Presentation on theme: "Agenda Control Flow Statements Purpose test statement if / elif / else Statements for loops while vs. until statements case statement break vs. continue."— Presentation transcript:
Agenda Control Flow Statements Purpose test statement if / elif / else Statements for loops while vs. until statements case statement break vs. continue statements exit statement
Control - Flow Commands Control-Flow commands alter the course of executions within a script. This lesson will look at the following control- flow commands test if / else / elif until / while / for case / break / continue / exit We will also look at exit status (a condition code)
test The test utility is used to assign a status 0 if the condition is true or (not zero) if the condition is false. The variable $? Is used to display the status of the last test. See example below: if test $# = 0 then echo “You must provide at least 1 argument” exit fi
if Used to test the status of a condition and proceed with an action of the status of the condition is true Examples: if test conditionorif [ condition ] then then action action fifi Note: fi marks end of if block. Square brackets [ ] are used as a “shortcut” for test command! Note space between condition & brackets!
Advanced Use of Test Command You can also use square brackets to represent the “test” command For example: if test -f “$filename” or if [ -f “$filename” ] if [ ! -f “$filename” ] Refer to examples of advanced test command in /home/msaul/ops224/advanced_test Tests to see if contents of filename variable is a file in current directory This tests for opposite. (not a file)...
Advanced Use of Test Command The Test command can be used with options to determine status of files: test -f file = true if "file" is a regular file test -d file = true if "file" is a directory test -r file = true if "file" is readable test -w file = true if "file" is writeable test -x file = true if "file" is executable test -s file = true if "file" is not empty test -z string = true if length of string is 0 test -n string = true if length of "string" is non-zero NOTE: test string = true if "string" is non-null
else Creates a two-way branch to perform one action if the status of the condition is true and perform another action if the status of the condition is false. See example below: if [ condition ] then action else other action fi Notice no then command after “else” statement was issued!
elif (i.e.“else if”) Creates a nested set of “if-then-else” structures. See example below: if [ condition ] then action 1 elif [ condition ] then action2 else action3 fi Notice then command appears after “elif” statement was issued!
for The for statement is used to repeat operation for known or “fixed” values Unlike C programming, the for loop usually repeats tasks for “arguments” that are either issued from script, or stated directory after for statement.
for The for command uses a loop-index to take on the value of each argument: for varname in arg1 arg2 arg3 … arg11 do echo $varname done Task will repeat until all arguments “used-up”. Variable “varname” is takes on value of each argument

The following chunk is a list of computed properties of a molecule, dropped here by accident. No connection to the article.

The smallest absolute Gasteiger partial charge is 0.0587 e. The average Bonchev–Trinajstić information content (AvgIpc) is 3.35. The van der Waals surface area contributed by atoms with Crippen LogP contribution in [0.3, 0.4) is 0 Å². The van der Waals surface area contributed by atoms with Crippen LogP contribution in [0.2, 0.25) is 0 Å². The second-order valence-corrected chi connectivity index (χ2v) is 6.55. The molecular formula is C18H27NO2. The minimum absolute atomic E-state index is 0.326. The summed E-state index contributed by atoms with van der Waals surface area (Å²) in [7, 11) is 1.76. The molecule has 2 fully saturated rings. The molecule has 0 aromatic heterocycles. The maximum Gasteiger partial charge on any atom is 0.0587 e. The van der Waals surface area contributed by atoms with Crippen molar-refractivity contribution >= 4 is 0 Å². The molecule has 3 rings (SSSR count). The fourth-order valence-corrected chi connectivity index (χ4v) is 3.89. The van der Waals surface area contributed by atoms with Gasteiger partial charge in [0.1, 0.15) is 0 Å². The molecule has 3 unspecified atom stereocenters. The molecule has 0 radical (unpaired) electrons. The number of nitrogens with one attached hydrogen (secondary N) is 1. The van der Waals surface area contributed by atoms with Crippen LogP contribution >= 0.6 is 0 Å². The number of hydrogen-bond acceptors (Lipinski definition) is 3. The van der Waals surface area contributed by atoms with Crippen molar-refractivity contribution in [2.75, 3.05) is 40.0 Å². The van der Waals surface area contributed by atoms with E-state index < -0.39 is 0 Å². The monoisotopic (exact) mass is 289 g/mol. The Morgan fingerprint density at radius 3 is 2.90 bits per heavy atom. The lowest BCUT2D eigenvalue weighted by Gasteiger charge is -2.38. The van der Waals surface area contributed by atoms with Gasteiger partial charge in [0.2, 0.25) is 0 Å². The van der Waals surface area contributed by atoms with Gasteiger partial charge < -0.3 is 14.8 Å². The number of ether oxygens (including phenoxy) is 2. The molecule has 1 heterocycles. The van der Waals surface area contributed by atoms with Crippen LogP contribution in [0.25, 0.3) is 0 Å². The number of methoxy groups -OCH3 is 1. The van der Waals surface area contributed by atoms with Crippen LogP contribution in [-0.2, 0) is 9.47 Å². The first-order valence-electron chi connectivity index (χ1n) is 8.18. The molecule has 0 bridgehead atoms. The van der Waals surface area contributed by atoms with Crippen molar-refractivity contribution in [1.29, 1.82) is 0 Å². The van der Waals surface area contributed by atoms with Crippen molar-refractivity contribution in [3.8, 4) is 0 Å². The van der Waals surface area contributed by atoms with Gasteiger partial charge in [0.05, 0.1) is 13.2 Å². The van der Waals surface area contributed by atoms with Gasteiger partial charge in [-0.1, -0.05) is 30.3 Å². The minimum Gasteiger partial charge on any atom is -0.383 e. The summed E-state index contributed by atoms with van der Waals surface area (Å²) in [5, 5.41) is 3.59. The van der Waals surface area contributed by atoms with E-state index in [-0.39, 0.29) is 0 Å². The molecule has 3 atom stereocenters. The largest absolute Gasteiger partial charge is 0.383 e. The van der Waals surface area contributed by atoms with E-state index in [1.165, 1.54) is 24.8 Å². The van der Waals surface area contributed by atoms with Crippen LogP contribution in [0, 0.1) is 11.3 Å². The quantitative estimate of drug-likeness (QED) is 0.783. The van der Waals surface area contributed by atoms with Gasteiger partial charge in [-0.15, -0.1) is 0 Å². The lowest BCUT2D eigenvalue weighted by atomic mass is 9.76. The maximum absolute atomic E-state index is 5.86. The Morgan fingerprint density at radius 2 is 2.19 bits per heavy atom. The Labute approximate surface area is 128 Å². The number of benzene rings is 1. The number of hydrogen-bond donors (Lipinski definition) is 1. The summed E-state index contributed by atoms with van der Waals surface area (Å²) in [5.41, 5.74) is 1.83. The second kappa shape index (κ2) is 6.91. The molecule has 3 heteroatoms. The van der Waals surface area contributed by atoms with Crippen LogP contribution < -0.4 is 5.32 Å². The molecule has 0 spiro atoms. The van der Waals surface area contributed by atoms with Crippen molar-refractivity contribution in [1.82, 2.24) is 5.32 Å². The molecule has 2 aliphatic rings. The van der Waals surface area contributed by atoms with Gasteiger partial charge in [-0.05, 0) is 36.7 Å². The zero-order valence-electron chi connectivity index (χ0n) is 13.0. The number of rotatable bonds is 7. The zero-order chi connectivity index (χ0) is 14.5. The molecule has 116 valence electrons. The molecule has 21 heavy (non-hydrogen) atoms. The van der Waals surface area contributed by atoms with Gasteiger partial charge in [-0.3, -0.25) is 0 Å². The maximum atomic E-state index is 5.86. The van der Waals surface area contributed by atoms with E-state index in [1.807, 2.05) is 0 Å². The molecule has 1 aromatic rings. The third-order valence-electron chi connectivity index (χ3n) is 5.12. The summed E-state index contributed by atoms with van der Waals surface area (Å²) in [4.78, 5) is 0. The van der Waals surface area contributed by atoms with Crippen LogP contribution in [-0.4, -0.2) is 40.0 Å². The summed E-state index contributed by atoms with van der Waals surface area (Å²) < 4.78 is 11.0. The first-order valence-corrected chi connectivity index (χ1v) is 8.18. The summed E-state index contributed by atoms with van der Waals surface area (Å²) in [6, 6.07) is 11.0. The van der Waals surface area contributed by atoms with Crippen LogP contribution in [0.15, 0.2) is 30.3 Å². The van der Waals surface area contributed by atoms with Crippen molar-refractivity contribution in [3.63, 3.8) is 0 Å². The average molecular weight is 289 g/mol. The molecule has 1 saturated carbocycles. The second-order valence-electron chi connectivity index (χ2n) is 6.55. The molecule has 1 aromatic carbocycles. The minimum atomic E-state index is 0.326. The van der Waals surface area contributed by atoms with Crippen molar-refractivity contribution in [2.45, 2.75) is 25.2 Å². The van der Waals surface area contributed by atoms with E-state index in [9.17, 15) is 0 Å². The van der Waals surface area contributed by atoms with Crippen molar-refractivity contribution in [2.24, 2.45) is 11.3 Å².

for The for statement can be used to assign a value to a variable within the loop that takes on values from positional parameters that were issued as arguments from a script or set by “command substitution: for varname do echo “Your name is: $varname” done
while / until statements While and until statements are useful for “looping” until a particular condition occurs. This method allows “flexibility” if the number of tasks repeated (such as a for loop) is uncertain. The next two slides explain the difference between the while and until statements
while The while command tests and executes a series of commands as long as a condition is true. See example below: num=0 read name while [ $num -lt 7 ] do echo “number is $num” num=`expr $num + 1` done Notice space between mathematical operator!
until statement The until command is similar to the while command. The until command differs by continuing the loop until a true condition exists. See example below: password=today name=nobody until [ “$name” = “password” ] do echo “Enter Password” read name done
case The case command provides a multiple- branch decision structure based on matching or non-matching patterns. See example below on next slide.
case case $name in pattern1) commands ;; pattern2) commands ;; esac An asterisk “*” can be used as a pattern to match all other situations. Also notice two semicolons ;; instead of one!
break statement The break command is used to break the execution of the loop such as a for, while or until loop. The break command transfers control to the next line after the “done” statement. Although you can “break” a loop, it is not always considered to be a good programming practice.
break statement Example: for num in 1 2 3 4 5 do if [ $num = 4 ] then break fi echo $num done Output of this script would be: 1 2 3
continue statement The continue command is used to return control to the done statement which essentially “skips” the execution of the commands between “do” and “done” Therefore, you can use an if statement to with a continue statement to “skip” certain comands within a for, while and until statement
exit statement The exit statement is used to “terminate” a script that is running. Although your C programming instructor may indicate that this is “poor programming practice”, it can be used in shell scripting in many different ways. if [ $# = 0 ] then echo “Redo Command!” exit 1 fi The script will stop if it was run with no arguments after the script name
exit status Note : exit command by itself represents the exit status of the last command executed in the script exit command followed by a zero represents a true exit status that can be recalled as a variable $? exit command by a non-zero number (such as 1) will terminate a script (even within logic statements) and store false exit variable in $?